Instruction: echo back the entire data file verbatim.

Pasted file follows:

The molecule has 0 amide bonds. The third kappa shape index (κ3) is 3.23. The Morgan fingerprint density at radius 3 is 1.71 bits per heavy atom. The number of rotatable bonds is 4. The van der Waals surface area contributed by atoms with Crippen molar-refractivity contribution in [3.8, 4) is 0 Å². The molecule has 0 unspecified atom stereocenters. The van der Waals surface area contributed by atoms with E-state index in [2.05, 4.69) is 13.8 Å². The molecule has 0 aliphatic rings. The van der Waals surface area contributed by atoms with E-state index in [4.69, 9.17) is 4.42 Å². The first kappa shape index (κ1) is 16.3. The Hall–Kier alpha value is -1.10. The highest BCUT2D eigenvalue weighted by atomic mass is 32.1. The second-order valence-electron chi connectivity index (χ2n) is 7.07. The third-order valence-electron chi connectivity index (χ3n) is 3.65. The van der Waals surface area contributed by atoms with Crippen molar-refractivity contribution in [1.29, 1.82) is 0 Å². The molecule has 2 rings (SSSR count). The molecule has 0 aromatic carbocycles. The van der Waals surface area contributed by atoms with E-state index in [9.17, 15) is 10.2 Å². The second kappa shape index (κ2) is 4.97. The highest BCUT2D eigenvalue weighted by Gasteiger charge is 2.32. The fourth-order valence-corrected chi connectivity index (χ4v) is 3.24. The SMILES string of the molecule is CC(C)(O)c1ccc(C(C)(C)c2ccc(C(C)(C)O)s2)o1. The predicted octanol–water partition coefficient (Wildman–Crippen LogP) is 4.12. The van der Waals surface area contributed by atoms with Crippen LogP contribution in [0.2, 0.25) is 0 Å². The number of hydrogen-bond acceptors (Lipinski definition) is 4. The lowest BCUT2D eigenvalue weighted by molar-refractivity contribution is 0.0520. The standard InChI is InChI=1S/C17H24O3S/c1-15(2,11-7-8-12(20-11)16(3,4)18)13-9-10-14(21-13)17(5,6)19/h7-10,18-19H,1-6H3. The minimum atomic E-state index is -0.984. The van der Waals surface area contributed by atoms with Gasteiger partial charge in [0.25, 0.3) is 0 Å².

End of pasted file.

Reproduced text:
The molecule has 0 amide bonds. The third kappa shape index (κ3) is 3.23. The Morgan fingerprint density at radius 3 is 1.71 bits per heavy atom. The number of rotatable bonds is 4. The van der Waals surface area contributed by atoms with Crippen molar-refractivity contribution in [3.8, 4) is 0 Å². The molecule has 0 unspecified atom stereocenters. The van der Waals surface area contributed by atoms with E-state index in [2.05, 4.69) is 13.8 Å². The molecule has 0 aliphatic rings. The van der Waals surface area contributed by atoms with E-state index in [4.69, 9.17) is 4.42 Å². The first kappa shape index (κ1) is 16.3. The Hall–Kier alpha value is -1.10. The highest BCUT2D eigenvalue weighted by atomic mass is 32.1. The second-order valence-electron chi connectivity index (χ2n) is 7.07. The third-order valence-electron chi connectivity index (χ3n) is 3.65. The van der Waals surface area contributed by atoms with Crippen molar-refractivity contribution in [1.29, 1.82) is 0 Å². The molecule has 2 rings (SSSR count). The molecule has 0 aromatic carbocycles. The van der Waals surface area contributed by atoms with E-state index in [9.17, 15) is 10.2 Å². The second kappa shape index (κ2) is 4.97. The highest BCUT2D eigenvalue weighted by Gasteiger charge is 2.32. The fourth-order valence-corrected chi connectivity index (χ4v) is 3.24. The SMILES string of the molecule is CC(C)(O)c1ccc(C(C)(C)c2ccc(C(C)(C)O)s2)o1. The predicted octanol–water partition coefficient (Wildman–Crippen LogP) is 4.12. The van der Waals surface area contributed by atoms with Crippen LogP contribution in [0.2, 0.25) is 0 Å². The number of hydrogen-bond acceptors (Lipinski definition) is 4. The lowest BCUT2D eigenvalue weighted by molar-refractivity contribution is 0.0520. The standard InChI is InChI=1S/C17H24O3S/c1-15(2,11-7-8-12(20-11)16(3,4)18)13-9-10-14(21-13)17(5,6)19/h7-10,18-19H,1-6H3. The minimum atomic E-state index is -0.984. The van der Waals surface area contributed by atoms with Gasteiger partial charge in [0.25, 0.3) is 0 Å².